• sowat

    I agree. I don’t think this development is too far off from what was started in the Avengers… Cap was the one sneaking around the Hellicarrier based on suspicions SHIELD, our world protector was up to no good, and when he found out they were building weapons he was quick to call them out. He had no problems butting heads with Iron Man, either. It really seems their just adding to seeds that were already planted.

  • sowat

    they’re, not their…can’t believe I did that!

  • George Mitchell

    Another thing to consider, he spent most of WW2 sneaking around behind enemy lines as well.

  • afrocarter

    Did they just imply that there isn’t a character arc for the protagonist is this upcoming film? Uh oh.

  • g-evil

    I have often thought that for a solo Cap movie doing the who secret government angle or Secret Empire item that got him on the Nomad track for a while would be a good thing. the general audience would like that and understand it better than some weirdo villain MODOK or Dr. Faustus or a super powered serpent society thing, especially if done poorly.

  • The Mithril Guardian

    Calling Cap a ‘Boy Scout’ is a rather lazy turn of phrase in my opinion. This is because Cap IS the absolute best man in comicdom; if it were a personality throwdown betwixt Cap and Superman, Cap would win. Superman is power, totally and completely. Clark Kent, Superman’s civilian identity, is a mask Superman wears to dim his aura of power. This is one of the reasons I stopped following Superman after a certain age; he’s got a personality drier than month-old dead twigs. He is totally good all the time – cheering for Superman to win is the same as asking the sun to rise in the east. Both are as regular as clockwork – they never lose.

    Cap is more interesting than Superman because his costume does not make him who he is. Superman’s costume makes him a hero; Cap makes his costume legendary.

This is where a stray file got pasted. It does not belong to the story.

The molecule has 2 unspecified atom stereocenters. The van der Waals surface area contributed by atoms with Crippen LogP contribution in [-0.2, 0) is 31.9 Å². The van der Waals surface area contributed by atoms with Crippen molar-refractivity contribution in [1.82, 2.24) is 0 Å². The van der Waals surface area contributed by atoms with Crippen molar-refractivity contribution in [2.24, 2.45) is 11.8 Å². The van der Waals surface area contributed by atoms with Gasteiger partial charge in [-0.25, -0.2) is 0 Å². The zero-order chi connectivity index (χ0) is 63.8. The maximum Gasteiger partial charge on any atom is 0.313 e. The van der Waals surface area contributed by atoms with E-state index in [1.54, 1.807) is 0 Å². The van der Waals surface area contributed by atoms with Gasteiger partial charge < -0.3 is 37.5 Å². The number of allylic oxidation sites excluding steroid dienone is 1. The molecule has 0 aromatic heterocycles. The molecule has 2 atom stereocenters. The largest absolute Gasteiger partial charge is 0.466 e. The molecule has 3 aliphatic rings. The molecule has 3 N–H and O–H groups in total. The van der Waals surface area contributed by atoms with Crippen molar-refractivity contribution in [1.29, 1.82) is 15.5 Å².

As Dr. Erskine said in the first Captain America film, Steve Rogers never knew power. He was a weakling who got beaten up by the bigger boys and ignored by the girls. But he never ran from a fight – even though he knew that getting involved in a fight would very likely land him headfirst in someone’s trashcan.

    This is what most of the other characters in The First Avenger – and then in The Avengers – miss. When Tony Stark says, “Everything special about you came out of a bottle,” he’s only half right. All of Steve Rogers’ powers came out of a bottle. But his willingness to fight came from inside him – and that is what makes him special.

    When Mr. Markus says, “… is that he doesn’t really want to be this guy – He would prefer to be Steve Rogers just walking down the street, helping people sometimes. … He’s kind of the still center and things happen around him and are influenced by him….” he is not off-target. Cap wanted to enlist in the army, as he himself said, because,”I don’t like bullies. I don’t care where they’re from.” Once WWII was over Cap would have done exactly what most of the other GIs did when they got home. He would have hung up his uniform and gone back to being a civilian, building a post-war life for himself and enjoying every minute of it.